Marc Chandler, Global Head of Currency Strategy at Brown Brothers Harriman, explains that as widely expected, the ECB left its key rates and asset purchase plan intact and it reiterated its forward guidance that rates will remain at present levels or lower.
“Draghi was more confident about the economy, suggesting that the downside risks had further diminished. They are more closely to balanced, which sets up the potential for additional adjustment at the next meeting. Some members apparently saw the risks balanced. In the past, the ECB characterized growth as uneven and fragile. Now he says it is solid and broad. However, Draghi was still disappointed by the lack of structural reform. The main downside risks emanate from the global situation, which is a new condition.”
“On prices, Draghi was less sanguine. The ECB, he says, needs to look through short-run developments and recognize that there is still no convincing sign of a sustained upward trend in prices. Headline inflation may hover near current levels through the end of the year, Draghi said. Draghi suggested there was more agreement about inflation than growth risks. He identified wage growth and tentative signs of pipeline price pressures from low levels, but the outlook, especially wages, is uncertain.”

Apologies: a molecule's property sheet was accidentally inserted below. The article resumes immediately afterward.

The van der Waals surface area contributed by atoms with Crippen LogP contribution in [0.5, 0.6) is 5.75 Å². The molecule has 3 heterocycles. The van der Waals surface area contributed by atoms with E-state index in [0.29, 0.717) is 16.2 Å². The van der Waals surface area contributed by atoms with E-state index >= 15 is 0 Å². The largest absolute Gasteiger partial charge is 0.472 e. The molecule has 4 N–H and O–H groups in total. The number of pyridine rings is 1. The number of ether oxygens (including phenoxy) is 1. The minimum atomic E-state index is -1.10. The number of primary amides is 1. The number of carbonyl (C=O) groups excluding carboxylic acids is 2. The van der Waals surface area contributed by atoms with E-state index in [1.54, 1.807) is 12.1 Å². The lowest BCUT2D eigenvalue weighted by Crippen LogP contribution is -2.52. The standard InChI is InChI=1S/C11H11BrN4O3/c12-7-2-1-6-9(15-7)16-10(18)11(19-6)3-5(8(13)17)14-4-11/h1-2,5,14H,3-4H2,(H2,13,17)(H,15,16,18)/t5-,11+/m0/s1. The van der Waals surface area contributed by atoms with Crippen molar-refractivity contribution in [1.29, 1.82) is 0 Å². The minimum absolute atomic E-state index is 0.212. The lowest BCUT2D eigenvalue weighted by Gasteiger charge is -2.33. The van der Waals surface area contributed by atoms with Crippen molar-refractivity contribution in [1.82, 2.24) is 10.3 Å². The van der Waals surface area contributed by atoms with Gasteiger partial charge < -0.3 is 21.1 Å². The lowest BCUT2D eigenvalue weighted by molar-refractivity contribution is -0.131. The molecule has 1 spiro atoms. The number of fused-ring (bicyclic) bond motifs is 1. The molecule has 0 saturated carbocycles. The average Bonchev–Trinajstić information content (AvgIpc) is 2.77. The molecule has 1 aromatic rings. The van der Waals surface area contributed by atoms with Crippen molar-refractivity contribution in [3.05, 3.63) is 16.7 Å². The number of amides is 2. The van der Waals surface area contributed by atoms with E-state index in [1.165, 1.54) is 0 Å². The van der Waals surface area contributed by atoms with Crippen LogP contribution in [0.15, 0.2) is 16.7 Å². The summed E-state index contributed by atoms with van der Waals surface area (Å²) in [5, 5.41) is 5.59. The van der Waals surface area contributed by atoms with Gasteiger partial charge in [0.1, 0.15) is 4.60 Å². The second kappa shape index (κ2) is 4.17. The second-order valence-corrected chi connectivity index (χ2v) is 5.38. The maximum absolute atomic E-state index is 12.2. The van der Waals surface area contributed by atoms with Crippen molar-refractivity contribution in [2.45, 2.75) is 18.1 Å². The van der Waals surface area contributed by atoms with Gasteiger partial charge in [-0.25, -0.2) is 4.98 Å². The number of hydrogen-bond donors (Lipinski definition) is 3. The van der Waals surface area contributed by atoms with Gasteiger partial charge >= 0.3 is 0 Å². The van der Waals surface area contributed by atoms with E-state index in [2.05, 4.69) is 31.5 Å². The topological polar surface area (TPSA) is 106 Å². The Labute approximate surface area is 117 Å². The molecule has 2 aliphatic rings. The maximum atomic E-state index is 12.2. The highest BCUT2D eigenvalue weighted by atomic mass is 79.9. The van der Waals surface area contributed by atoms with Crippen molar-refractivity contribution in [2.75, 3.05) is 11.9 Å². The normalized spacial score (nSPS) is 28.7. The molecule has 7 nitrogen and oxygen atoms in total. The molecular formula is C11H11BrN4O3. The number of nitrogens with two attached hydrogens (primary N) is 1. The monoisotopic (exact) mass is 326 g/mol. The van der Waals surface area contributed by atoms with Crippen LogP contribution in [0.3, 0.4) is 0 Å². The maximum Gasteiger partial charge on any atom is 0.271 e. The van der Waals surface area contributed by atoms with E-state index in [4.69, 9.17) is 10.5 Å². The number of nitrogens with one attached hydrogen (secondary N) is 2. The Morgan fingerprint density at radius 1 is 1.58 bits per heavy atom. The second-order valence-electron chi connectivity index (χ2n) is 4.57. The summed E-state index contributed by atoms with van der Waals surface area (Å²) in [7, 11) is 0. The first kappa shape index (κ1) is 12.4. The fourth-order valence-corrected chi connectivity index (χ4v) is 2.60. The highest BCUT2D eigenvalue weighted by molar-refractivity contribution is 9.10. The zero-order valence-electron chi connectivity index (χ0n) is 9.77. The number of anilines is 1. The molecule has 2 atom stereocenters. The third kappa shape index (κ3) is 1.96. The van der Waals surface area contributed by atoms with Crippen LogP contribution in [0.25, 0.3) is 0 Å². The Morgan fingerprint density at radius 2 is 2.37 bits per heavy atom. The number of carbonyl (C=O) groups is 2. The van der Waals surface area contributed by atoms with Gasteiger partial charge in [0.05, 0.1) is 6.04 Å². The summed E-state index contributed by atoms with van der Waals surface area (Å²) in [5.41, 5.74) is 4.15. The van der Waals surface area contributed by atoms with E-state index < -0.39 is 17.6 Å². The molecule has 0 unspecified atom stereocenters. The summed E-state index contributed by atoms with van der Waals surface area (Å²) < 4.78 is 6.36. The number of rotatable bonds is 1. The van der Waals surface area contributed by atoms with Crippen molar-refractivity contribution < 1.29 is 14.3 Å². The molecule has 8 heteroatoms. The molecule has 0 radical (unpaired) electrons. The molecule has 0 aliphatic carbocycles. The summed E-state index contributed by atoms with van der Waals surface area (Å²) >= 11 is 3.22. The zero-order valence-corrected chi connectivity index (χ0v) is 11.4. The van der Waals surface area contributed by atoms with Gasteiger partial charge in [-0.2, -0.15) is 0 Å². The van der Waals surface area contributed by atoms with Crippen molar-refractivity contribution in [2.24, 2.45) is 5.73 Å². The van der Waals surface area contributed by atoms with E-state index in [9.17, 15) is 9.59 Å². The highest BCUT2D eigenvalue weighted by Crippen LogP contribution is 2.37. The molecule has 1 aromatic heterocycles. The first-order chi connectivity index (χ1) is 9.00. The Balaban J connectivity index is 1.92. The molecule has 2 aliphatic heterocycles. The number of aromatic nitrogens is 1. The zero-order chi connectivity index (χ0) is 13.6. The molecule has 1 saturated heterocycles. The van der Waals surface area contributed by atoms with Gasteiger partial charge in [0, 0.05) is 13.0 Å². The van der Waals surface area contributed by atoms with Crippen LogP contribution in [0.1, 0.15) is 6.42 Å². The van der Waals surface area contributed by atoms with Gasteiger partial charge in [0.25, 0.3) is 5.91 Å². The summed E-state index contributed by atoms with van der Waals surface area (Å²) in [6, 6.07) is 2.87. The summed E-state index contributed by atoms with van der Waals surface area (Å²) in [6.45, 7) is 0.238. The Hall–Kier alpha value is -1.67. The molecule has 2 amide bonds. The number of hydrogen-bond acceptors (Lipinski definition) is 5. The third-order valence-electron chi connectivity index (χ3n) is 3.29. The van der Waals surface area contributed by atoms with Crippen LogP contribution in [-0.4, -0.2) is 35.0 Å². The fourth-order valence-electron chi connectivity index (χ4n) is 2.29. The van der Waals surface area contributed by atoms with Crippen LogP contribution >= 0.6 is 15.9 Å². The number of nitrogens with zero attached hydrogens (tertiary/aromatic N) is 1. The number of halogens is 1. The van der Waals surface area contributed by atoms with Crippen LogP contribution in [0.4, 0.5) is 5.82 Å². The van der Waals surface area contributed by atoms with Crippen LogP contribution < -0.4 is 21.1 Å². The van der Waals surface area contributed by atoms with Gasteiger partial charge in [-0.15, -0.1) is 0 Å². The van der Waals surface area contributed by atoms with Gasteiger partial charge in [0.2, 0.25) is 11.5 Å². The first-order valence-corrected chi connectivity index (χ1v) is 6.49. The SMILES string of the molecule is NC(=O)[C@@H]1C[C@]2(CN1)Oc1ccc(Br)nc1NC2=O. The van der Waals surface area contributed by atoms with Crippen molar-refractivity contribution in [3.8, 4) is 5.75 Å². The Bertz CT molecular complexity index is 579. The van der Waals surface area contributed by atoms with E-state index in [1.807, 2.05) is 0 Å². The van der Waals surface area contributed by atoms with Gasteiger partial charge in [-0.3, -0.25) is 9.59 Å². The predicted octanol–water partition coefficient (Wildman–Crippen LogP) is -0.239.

“A Bloomberg survey found a majority expect a shift in rate guidance in at the June 8 meeting and changes in the asset purchases to be announced at the September 7 meeting. Tapering is expected in Q1 18 and the first deposit hike, from the minus 40 bp in Q3 18.”
“Draghi declined to comment about the sequencing of rates and asset purchases. Asset purchases will continue until at least the end of the year. The forward guidance applies to the full easing package and not just the asset purchases.”
“The euro initially traded higher but held below yesterday’s highs. However, the upticks were reversed, and the euro returned to session lows near $1.0880. Despite the minor range extension to the upside, an inside day is being recorded. A break of $1.0850-$1.0950 is needed to be of any technical significance.”